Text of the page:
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Monday, October 6, 2008

MFSB Muthafunkinsonofabitch

The Truth Behind The Philli Legend (Funkadelphia 2008)

Precise details as to the origins of these 16 instrumental tracks are thin on the ground. None of them are actually credited to MFSB (although the CD as a whole is), and while a few are noted as having been recorded in 1968, 1969, or 1973, over half the cuts are undated. The liner notes -- which actually only consist of five extended quotes from figures involved with MFSB -- aren't much help, although they do scatter hints that these cuts represent MFSB recording under pseudonyms. So an educated guess would presume that these tracks -- credited to no less than twelve separate artists, including such colorful names as Electric Indian (whose "Keem-O-Sabe," a Top Twenty hit in 1969, is the only well known item here), French Connection, Race Street Chinatown Band, and Brothers of Hope, and such mundane handles as Sam Reed Band -- are in fact MFSB recording under different names in the late 1960s and early 1970s. Some celebrated figures are involved in the production and songwriting, including Kenny Gamble, Leon Huff, and Len Barry, but the specifics of their involvement aren't fully spelled out. But while the lack of background information is frustrating, the music itself is pretty cool. This is indeed the sound of Philadelphia soul turning into funk, but rawer and closer to the bone than most of the famous recordings on which MFSB were the backing players (and certainly rawer than MFSB's own hit recordings). All of the instrumental elements of the Philly soul sound are here: tight grooves, funky guitars, neat riffs, and overlays of jazzy vibraphones. It sounds earthier than much famous Philly soul of the era, though, in part because most of the tracks aren't decorated with horns or soothing strings, putting the most cutting ingredients in relief. That's particularly true of some of the guitar work, which sometimes goes into nifty wah-wah, and at others (especially on Hidden Cost's "Bo Did It") even verges on what sounds like Cream/Yardbirds-influenced hard rock lines. It's true that much of this does sound like promising backing tracks waiting for vocal overdubs, and that none of them (except "Keem-O-Sabe") particularly sound like they're instrumental-only hits waiting to happen. Yet this incompleteness is also part of what makes this obscure release interesting, allowing us to dig the root of the Philly sound without the sweeteners in a pretty unadulterated state. Much of it's indeed funky as a, well, mutha, and no doubt it will eventually be plundered by twenty-first century samplers looking for something that few competitors are even aware exist.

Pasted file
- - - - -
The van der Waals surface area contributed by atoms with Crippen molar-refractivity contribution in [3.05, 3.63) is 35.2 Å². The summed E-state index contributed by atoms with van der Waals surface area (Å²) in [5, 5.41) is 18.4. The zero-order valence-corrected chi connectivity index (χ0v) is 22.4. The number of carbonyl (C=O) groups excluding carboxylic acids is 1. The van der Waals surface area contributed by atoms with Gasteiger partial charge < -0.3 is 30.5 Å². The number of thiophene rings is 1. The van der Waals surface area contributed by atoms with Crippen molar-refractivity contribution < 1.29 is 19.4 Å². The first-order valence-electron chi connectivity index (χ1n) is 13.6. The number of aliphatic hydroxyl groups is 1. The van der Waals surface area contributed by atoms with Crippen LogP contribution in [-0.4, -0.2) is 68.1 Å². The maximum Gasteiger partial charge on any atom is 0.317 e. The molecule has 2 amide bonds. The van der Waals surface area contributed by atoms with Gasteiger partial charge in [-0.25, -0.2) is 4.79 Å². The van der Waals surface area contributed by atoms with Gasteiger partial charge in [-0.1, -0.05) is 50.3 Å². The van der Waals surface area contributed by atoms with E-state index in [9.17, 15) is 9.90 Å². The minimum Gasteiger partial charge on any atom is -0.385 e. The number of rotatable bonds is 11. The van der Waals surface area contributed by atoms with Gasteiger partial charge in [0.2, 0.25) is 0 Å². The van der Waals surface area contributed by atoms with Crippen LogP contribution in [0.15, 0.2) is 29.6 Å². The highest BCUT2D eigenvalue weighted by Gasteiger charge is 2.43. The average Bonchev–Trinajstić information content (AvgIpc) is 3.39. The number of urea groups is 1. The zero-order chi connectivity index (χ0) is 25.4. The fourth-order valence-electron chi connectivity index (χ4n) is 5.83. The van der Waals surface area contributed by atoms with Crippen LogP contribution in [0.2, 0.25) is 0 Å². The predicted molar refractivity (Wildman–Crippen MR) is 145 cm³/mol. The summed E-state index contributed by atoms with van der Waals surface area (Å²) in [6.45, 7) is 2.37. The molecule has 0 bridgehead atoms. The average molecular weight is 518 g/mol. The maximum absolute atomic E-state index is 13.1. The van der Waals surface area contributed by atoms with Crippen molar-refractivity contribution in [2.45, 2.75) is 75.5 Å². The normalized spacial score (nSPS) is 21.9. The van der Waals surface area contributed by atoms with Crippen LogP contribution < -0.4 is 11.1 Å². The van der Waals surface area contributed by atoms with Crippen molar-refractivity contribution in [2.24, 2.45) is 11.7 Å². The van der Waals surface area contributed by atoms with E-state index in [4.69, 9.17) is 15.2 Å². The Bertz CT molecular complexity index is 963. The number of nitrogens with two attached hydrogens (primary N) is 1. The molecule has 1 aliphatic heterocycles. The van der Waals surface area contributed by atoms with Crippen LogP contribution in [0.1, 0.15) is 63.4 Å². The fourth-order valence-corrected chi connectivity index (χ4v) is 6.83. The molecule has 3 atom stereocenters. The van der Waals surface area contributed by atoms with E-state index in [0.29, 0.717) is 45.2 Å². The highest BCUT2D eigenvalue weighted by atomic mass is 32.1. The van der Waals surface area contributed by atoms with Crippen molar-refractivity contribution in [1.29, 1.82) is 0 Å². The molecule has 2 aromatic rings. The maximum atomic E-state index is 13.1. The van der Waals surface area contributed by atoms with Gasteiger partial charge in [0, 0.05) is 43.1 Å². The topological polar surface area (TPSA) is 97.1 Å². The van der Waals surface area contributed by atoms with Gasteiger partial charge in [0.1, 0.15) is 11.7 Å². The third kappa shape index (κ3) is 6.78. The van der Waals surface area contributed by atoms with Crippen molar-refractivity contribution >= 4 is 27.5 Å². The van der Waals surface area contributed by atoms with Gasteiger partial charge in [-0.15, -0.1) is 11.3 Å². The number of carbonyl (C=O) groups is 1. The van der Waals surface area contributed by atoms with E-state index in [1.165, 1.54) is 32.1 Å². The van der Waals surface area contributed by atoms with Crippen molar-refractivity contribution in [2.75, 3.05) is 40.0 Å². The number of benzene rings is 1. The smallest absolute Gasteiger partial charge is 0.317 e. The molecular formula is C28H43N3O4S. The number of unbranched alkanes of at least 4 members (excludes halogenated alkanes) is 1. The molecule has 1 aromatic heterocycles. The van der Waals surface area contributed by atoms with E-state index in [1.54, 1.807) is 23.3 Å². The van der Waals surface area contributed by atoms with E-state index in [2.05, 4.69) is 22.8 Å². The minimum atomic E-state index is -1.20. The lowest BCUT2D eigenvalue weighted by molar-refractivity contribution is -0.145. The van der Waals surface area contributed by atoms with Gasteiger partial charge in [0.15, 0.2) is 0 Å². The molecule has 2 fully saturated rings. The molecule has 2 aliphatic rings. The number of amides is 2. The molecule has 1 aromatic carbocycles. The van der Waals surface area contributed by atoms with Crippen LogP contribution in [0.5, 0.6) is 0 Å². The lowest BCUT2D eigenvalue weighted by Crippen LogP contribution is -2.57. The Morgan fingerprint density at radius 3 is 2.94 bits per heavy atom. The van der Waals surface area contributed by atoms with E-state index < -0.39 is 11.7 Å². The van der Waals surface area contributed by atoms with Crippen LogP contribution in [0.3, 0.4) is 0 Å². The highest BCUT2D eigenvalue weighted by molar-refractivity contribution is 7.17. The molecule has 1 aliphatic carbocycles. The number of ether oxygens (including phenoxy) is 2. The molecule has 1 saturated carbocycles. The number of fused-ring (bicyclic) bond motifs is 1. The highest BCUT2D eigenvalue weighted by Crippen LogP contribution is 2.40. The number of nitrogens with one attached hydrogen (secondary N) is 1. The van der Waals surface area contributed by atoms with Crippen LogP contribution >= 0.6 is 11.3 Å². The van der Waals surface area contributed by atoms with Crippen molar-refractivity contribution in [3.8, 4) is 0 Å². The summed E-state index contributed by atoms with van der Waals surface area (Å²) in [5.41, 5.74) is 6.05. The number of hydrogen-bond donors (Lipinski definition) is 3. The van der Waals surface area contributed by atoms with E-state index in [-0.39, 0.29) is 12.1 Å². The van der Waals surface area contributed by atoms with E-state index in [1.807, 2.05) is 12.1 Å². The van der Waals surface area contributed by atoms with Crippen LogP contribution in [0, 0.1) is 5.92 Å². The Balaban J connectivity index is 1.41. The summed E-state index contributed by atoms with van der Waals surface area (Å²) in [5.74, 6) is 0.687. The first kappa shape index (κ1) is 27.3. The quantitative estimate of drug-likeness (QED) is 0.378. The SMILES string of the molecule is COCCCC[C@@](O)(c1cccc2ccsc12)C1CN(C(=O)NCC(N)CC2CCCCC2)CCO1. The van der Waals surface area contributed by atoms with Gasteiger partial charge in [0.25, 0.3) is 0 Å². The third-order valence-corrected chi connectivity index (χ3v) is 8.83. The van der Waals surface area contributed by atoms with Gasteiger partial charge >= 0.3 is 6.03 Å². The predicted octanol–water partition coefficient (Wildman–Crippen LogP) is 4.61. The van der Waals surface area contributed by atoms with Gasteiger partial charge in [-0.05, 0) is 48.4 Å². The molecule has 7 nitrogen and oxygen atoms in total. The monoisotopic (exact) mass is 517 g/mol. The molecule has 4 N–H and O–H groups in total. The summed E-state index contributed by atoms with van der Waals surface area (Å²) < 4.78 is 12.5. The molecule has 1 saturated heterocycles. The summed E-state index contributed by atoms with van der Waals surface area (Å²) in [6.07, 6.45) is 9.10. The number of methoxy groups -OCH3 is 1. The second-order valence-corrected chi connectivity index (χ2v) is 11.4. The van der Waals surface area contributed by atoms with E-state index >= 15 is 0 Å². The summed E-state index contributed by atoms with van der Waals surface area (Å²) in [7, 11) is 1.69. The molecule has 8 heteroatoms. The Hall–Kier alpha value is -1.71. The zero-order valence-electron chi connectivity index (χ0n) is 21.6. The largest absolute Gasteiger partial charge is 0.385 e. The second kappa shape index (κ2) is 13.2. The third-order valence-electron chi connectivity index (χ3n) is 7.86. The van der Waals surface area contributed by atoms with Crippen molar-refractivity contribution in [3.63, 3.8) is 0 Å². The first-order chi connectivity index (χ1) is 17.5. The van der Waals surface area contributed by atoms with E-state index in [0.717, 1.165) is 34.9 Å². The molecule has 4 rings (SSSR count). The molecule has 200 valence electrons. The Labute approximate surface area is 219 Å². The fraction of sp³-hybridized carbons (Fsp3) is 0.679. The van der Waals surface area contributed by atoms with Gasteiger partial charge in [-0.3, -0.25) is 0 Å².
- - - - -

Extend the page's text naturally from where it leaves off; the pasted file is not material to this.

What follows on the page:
01.) Interpretations - Trippin'
02.) Brothers Of Hope - Nickol Nickol
03.) Interpretations - Jason Pew Mosso (Part Two)
04.) Hidden Cost - Bo Did It (Long Version)
05.) Hidden Cost - Vibrations (Long Version)
06.) Daley Diggers - I Can Dig It
07.) Sam Reed Band - Ambassador'S Theme
08.) Sam Reed Band - Jimmy Bishop Theme
09.) Alliance - Cupid'S Holding
10.) Cupit - Squeeze Your Knees
11.) Race Street Chinatown Band - Egg Foo Wa Wa
12.) Electric Indian - Keem O Sabe
13.) French Connection - Monte Carlo
14.) Electric Indian - My Cherie Amour
15.) Pat & The Blenders - Just Because (Instrumental)
16.) Ando Orchestra - Ando'S Theme



Anonymous said...

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Excellent album, one of my favorite albums of all time, this album is to listen for relaxation.

Anonymous said...

Lovely compilation, thanks a lot !

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